"The supply of server DRAMs for cloud service expansion will not meet explosive demand, too this year," said the state-run Korea Institute for Industrial Economics and Trade (KIET), forecasting the memory semiconductor market early this year.
The ground is simple. Supply will not be able to keep up with demand. It became difficult to secure a high yield due to an exponential increase in process difficulty, and the facility investment had grown astronomically, the KIET explained. “This year's supply of DRAMs will continue to be insufficient as it did last year, and it will be difficult to secure supply in the short term,” the KIET said.
In actuality, according to market researcher Gartner, the DRAM sufficiency ratio has been getting lower and lower. If the supply ratio is 100%, it means that supply equals demand and if the ratio is less than 100%, supply is insufficient. The sufficiency ratio reached 100.2% in 2015 before dropping to 99.5% in 2016 and 97.6% in 2017. It is expected to stand at 96.1% this year.
It is against this backdrop that many semiconductor industry watchers suspected China’s motives when the Chinese government launched on May 31 a price fixing investigation into three semiconductor companies -- Samsung Electronics and SK Hynix of Korea and Micron of the US. They noted that the semiconductor industry structure did not allow them to fix prices. They asserted that certain companies could not artificially create a situation in which supply falls short of demand in a big cycle where the 4th Industrial Revolution set off an explosive increase in demand for high-tech information technology, giving rise to a spike in semiconductor demand and prices.
In particular, Samsung Electronics and SK Hynix have continued to invest in facilities on nearly unprecedented scales while maintaining 100% utilization rates every year. This means that they have been running semiconductor factories 24 hours a day, 365 days a year. Samsung Electronics, which ranks first in terms of DRAM and NAND production capacities, invested between 12 trillion won (US$10.8 billion) and 14 trillion won (US$12.6 billion) in facilities every year from 2013 to 2016 and spent 27.3 trillion won (US$24.5 billion) last year. SK Hynix with the second largest DRAM market share, also invested between five trillion won (US$4.5 billion) and six trillion won (US$5.4 billion) every year from 2014, and spent 10.3 trillion won last year. "We could not stop lines in the middle of production and it was a real challenge to meet the demand," said an official of the semiconductor industry. "There was no reason to prune supply intentionally."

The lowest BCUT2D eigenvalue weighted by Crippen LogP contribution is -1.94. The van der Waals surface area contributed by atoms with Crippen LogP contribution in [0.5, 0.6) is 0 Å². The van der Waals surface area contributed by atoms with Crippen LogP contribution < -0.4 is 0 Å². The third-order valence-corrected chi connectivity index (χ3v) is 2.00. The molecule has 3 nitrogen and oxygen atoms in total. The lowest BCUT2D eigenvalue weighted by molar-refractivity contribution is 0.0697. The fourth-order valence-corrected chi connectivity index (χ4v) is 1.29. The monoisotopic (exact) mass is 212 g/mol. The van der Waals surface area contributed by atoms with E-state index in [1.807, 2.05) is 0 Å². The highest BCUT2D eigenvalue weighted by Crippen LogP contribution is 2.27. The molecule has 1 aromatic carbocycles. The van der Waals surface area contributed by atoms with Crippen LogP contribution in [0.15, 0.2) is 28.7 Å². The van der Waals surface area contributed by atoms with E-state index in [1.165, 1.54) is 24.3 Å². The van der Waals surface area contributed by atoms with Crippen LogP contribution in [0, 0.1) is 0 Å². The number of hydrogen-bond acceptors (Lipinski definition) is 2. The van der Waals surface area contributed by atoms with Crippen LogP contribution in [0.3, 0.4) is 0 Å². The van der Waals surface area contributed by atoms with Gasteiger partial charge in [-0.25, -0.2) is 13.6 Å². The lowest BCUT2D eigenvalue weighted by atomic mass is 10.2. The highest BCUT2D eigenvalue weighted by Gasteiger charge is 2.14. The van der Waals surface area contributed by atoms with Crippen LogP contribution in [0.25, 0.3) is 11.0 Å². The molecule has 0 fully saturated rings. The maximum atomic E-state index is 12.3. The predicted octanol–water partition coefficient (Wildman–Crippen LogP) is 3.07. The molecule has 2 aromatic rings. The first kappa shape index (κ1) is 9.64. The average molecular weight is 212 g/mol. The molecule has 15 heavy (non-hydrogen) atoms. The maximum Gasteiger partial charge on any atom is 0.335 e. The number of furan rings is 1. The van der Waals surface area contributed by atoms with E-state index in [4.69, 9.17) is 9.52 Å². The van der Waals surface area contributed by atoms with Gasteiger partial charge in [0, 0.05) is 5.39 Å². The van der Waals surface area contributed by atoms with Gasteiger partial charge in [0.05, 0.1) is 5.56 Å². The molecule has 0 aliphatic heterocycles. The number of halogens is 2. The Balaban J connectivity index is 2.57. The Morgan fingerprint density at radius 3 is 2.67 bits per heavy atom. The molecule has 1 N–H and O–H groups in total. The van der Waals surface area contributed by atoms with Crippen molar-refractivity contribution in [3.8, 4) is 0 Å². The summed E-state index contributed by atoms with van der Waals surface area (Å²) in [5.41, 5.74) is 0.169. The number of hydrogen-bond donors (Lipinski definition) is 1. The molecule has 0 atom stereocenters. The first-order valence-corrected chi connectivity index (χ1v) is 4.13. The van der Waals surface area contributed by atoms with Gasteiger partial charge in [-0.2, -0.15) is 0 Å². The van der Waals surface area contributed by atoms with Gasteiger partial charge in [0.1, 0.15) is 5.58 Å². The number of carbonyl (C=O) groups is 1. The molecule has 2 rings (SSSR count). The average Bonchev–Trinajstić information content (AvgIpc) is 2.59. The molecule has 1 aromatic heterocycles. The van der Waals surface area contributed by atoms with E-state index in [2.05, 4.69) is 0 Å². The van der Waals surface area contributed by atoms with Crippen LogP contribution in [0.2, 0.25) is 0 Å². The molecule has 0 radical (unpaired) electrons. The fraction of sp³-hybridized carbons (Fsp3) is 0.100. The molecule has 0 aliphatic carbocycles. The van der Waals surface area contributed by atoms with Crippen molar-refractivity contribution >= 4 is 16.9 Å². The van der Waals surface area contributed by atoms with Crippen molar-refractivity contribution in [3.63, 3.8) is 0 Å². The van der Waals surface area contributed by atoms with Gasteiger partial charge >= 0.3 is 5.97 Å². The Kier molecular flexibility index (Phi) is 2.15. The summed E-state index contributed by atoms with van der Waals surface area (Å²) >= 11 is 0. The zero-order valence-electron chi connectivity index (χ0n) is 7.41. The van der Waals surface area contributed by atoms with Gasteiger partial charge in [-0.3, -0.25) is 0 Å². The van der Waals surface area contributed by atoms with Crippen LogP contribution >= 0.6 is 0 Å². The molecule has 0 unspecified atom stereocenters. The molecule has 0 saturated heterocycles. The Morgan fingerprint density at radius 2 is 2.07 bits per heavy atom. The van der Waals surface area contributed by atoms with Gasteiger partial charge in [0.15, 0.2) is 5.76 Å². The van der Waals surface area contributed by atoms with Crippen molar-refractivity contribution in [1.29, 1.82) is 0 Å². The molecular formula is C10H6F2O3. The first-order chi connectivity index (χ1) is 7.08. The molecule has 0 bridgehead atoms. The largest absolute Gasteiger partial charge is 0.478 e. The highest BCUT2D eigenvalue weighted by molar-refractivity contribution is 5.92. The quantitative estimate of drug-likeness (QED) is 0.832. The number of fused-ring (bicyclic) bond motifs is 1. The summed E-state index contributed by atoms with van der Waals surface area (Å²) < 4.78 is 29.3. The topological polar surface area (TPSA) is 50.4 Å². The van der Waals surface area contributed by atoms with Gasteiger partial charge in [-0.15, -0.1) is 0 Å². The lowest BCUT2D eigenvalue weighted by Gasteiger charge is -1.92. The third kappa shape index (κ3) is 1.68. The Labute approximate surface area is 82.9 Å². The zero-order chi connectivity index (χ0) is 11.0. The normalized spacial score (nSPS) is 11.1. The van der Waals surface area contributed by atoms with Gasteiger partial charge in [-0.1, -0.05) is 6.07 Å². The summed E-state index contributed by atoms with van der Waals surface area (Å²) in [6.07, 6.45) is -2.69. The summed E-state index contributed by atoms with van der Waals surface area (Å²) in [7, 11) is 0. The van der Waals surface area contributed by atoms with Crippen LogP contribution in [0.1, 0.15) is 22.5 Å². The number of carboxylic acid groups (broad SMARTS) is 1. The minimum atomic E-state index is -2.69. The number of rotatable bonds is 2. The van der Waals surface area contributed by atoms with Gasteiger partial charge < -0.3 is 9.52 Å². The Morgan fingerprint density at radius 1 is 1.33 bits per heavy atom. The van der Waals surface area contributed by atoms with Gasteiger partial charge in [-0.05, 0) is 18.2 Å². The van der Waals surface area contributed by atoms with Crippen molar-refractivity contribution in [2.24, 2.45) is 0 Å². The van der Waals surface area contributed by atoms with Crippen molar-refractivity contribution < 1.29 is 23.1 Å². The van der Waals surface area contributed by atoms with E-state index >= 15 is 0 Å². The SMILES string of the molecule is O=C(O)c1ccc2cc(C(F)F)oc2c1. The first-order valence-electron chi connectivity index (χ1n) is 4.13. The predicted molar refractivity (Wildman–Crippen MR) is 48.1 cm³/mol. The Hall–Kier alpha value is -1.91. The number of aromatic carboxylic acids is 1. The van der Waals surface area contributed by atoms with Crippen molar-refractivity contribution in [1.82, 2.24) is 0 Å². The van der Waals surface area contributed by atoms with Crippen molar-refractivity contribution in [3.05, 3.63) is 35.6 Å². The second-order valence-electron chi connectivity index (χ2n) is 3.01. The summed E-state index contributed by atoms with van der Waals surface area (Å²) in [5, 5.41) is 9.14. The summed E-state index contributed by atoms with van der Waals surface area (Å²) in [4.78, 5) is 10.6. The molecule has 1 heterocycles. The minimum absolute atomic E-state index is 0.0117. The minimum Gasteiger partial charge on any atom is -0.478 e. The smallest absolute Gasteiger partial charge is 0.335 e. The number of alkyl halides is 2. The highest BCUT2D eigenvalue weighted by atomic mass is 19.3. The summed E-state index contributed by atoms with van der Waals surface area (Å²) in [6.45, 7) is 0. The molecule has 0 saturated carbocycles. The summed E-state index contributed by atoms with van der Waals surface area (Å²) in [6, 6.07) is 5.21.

Semiconductor companies also said that an unwritten law on the prohibition of price fixing had been in place based on past experiences. In 2004, Samsung Electronics, SK Hynix and Japan’s Elpida paid fines of one trillion won for fixing semiconductor prices, and some employees even did time. After that, the semiconductor industry created a strict culture not to repeat the same mistake.
Semiconductor companies also said that market situations naturally created their high operating profit ratios criticized by some industry experts. They said that they could not sell their products for high prices unless their products were good products. In fact, the launches of the most advanced products ahead of others empowered Samsung Electronics and SK Hynix to chalk up operating profit ratios of about 50%. In the case of Samsung Electronics, its innovation led to mass-production of the world's first 10-nanometer DRAMs and third-generation 64-layer V NAND flashes.
Rather, they argue that this case is China’s strategic perverseness. China suggested a possibility that China will launch an investigation of Micron of the US on a price fixing allegation in the trade war with the United States. It is also pointed out that China has been buying time for its focus on the IT industry. China's Tsinghua Unigroup announced on June 4 that it would commercialize a 5G semiconductor chip next year and the Chinese government declared that it would elevate its semiconductor sufficiency ratio from the current 15% to 70% by 2025.